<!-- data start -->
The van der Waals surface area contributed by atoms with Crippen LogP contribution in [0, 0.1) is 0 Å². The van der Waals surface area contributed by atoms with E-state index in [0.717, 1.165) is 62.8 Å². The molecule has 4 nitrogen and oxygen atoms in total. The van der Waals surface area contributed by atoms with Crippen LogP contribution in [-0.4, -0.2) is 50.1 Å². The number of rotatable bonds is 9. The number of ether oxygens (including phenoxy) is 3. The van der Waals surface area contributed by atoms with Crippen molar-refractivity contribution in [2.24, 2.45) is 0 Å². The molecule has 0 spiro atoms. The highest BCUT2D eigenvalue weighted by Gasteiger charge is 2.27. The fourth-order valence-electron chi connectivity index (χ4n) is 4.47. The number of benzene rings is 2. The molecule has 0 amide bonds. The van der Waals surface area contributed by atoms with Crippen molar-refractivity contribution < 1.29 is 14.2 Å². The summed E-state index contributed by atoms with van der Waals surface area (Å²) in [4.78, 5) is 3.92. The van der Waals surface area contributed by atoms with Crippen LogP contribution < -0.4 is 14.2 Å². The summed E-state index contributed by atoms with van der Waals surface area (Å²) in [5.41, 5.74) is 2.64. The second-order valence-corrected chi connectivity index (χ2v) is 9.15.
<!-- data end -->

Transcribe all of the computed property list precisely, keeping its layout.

The van der Waals surface area contributed by atoms with Crippen LogP contribution in [0, 0.1) is 0 Å². The van der Waals surface area contributed by atoms with E-state index in [0.717, 1.165) is 62.8 Å². The molecule has 4 nitrogen and oxygen atoms in total. The van der Waals surface area contributed by atoms with Crippen LogP contribution in [-0.4, -0.2) is 50.1 Å². The number of rotatable bonds is 9. The number of ether oxygens (including phenoxy) is 3. The van der Waals surface area contributed by atoms with Crippen molar-refractivity contribution in [2.24, 2.45) is 0 Å². The molecule has 0 spiro atoms. The highest BCUT2D eigenvalue weighted by Gasteiger charge is 2.27. The fourth-order valence-electron chi connectivity index (χ4n) is 4.47. The number of benzene rings is 2. The molecule has 0 amide bonds. The van der Waals surface area contributed by atoms with Crippen molar-refractivity contribution < 1.29 is 14.2 Å². The summed E-state index contributed by atoms with van der Waals surface area (Å²) in [4.78, 5) is 3.92. The van der Waals surface area contributed by atoms with Crippen LogP contribution < -0.4 is 14.2 Å². The summed E-state index contributed by atoms with van der Waals surface area (Å²) in [5.41, 5.74) is 2.64. The second-order valence-corrected chi connectivity index (χ2v) is 9.15.